## Inspiration

We wanted to do a hardware project because most projects at hackathons are software based.

## What it does

Our original aim was to create a voice modulator using Double Sideband Suppressed Carrier (DSB-SC) modulation. The input would be your voice, which would go through a high pass filter and then a mixer where the input would be multiplied by a cosine for DSB-SC modulation. The DSB-SC output would then be amplified with an op amp. However, due to many difficulties, we had to downscale our project significantly. Instead, we built the op amp to amplify audio from a computer. The signal comes from the computer, goes into the op amp, and is output by the speakers. The op amp is a simple inverting amplifier, meaning that the input comes from the negative terminal of the op amp. The resistors in series from the input are what determines the gain, or volume in this case.

## How we built it

We first found the gain of an inverting op-amp by taking a nodal equation at the terminal between the two resistors in series. This gave us the equation we would need to calculate the resistor values needed to acquire a desired gain of around 100. Then, we prototyped the circuit on a breadboard and tested it. Once we verified it was working, soldered it to a solderable breadboard.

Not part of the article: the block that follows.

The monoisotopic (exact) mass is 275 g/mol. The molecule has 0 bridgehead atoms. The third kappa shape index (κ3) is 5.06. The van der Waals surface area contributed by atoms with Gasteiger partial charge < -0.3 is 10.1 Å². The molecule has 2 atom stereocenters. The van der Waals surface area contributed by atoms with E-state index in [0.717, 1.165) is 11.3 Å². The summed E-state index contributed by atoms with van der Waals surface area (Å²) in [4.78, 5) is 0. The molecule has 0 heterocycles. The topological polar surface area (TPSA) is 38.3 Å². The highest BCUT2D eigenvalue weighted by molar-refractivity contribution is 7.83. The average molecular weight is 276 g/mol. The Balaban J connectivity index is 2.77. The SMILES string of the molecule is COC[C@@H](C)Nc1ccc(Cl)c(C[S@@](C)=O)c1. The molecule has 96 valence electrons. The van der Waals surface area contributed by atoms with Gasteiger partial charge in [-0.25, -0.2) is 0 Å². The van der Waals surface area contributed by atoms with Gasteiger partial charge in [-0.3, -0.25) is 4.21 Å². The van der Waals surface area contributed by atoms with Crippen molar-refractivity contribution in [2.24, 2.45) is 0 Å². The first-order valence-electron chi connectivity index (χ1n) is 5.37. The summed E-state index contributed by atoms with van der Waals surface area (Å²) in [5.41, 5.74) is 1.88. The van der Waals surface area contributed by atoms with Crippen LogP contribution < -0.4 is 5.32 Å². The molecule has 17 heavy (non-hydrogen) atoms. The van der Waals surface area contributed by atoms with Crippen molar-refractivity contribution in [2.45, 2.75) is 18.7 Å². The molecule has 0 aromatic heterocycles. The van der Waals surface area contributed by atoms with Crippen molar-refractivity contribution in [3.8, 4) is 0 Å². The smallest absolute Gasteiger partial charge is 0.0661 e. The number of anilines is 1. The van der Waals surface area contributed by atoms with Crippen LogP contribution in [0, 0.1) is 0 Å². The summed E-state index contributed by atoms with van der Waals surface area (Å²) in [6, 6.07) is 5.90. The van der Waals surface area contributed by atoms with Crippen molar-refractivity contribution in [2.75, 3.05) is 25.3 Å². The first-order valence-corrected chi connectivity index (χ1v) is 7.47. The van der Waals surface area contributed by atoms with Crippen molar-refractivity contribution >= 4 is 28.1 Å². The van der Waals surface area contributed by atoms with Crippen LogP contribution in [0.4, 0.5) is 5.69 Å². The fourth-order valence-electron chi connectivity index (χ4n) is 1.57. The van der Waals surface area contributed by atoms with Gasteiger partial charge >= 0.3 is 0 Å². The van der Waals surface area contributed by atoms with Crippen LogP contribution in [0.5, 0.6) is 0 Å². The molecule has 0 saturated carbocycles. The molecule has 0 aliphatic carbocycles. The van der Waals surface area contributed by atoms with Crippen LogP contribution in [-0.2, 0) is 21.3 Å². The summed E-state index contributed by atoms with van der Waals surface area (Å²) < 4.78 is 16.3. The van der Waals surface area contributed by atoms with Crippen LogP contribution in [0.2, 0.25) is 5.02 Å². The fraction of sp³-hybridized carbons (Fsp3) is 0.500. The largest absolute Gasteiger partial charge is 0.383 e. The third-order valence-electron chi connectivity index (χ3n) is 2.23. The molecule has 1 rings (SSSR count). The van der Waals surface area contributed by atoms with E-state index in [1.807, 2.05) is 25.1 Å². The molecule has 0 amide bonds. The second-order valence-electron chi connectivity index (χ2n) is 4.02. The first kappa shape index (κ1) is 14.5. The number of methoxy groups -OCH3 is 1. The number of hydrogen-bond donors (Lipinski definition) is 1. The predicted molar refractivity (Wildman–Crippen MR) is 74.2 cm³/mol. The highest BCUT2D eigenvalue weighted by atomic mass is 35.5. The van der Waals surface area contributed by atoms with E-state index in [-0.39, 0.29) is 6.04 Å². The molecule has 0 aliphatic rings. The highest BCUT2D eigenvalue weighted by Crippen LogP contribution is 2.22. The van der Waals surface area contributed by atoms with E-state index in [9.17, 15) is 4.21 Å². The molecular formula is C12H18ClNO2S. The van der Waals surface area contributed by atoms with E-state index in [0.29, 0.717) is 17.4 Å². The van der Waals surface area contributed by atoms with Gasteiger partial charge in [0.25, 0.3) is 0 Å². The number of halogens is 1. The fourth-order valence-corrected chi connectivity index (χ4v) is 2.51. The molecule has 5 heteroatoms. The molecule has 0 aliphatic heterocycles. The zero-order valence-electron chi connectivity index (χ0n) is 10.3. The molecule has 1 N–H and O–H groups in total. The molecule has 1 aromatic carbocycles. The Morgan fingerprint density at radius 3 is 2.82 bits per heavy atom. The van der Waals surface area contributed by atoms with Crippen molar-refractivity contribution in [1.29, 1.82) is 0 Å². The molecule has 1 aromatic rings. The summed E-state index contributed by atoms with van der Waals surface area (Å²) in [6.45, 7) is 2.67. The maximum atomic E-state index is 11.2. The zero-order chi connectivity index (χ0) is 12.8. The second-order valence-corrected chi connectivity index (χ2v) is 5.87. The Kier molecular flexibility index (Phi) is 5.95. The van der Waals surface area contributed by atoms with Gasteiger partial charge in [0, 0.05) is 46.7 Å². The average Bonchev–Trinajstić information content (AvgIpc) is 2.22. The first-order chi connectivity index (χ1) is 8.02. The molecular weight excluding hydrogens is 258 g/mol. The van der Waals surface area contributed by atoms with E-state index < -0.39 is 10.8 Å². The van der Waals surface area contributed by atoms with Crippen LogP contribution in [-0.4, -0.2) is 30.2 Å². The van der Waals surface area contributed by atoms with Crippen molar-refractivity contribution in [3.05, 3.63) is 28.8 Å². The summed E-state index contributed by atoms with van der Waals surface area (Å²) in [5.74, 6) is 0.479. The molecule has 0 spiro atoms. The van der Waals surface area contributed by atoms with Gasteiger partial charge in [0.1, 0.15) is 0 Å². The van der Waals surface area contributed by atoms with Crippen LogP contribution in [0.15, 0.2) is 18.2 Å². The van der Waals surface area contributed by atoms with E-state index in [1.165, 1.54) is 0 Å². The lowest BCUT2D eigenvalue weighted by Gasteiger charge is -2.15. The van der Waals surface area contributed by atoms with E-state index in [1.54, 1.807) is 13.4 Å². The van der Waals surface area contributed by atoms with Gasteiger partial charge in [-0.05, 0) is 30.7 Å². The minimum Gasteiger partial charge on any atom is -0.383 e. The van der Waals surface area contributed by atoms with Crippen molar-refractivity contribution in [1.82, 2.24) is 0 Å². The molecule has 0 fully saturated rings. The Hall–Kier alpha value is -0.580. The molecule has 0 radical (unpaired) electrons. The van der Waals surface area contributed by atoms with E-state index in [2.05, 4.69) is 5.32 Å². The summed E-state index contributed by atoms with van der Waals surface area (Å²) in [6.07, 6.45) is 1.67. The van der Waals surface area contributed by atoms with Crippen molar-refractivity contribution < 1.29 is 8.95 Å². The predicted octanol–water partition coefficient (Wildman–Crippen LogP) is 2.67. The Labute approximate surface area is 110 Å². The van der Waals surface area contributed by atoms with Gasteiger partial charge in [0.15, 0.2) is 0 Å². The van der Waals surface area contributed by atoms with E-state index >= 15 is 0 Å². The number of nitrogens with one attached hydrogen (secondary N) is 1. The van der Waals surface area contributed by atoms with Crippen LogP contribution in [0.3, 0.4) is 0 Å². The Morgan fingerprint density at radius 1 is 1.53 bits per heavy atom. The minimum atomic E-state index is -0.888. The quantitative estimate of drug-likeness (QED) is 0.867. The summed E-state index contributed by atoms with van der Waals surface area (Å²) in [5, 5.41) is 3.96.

## Challenges we ran into

There were many challenges, mainly due to the lack of electrical equipment. None of us owned a function generator. We drove all the way to Leavenworth to buy a function generator from Facebook marketplace, but then found out that it did not function by the time we got back to Lawrence. So instead, we decided to use our computers to mimic the function generator which would create the sinusoidal signal for us.

The next challenge was the oscilloscope. One of our members has a CRT oscilloscope from the 1960's, but it was not properly calibrated, so we couldn't see the correct waveforms on it. We located the calibration point and then adjusted the square wave so that it could be shown accurately on the display. After that, we were able to see the signals a lot better.

When making the amplifier on a breadboard, there was a lot of noise and distortion coming from the amp into the speakers. However, we realized that we needed filtering capacitors on the voltage supplies and on the output of the op amp. Once we did that, the audio quality got much better, but when we transferred it to a solderable breadboard, the audio quality went down once more. At the time of writing this, the audio quality is still not very good.

## Accomplishments that we're proud of

We can finally hear audio! ... except that now it's distorted and deep fried.

## What we learned

1. Filtering capacitors are very important in op-amps.
2. We learned how to calibrate an oscilloscope from the 1960's
3. We learned and refreshed our knowledge on how DSB-SC works.

## What's next for Transvox

The audio quality is still not very good with the amplifier. There is a lot of noise and distortion that needs to be filtered out, so the next step would be to determine exactly what is causing the noise and how to fix it.

• capacitors
• op-amp
• resistors
• solder
• speaker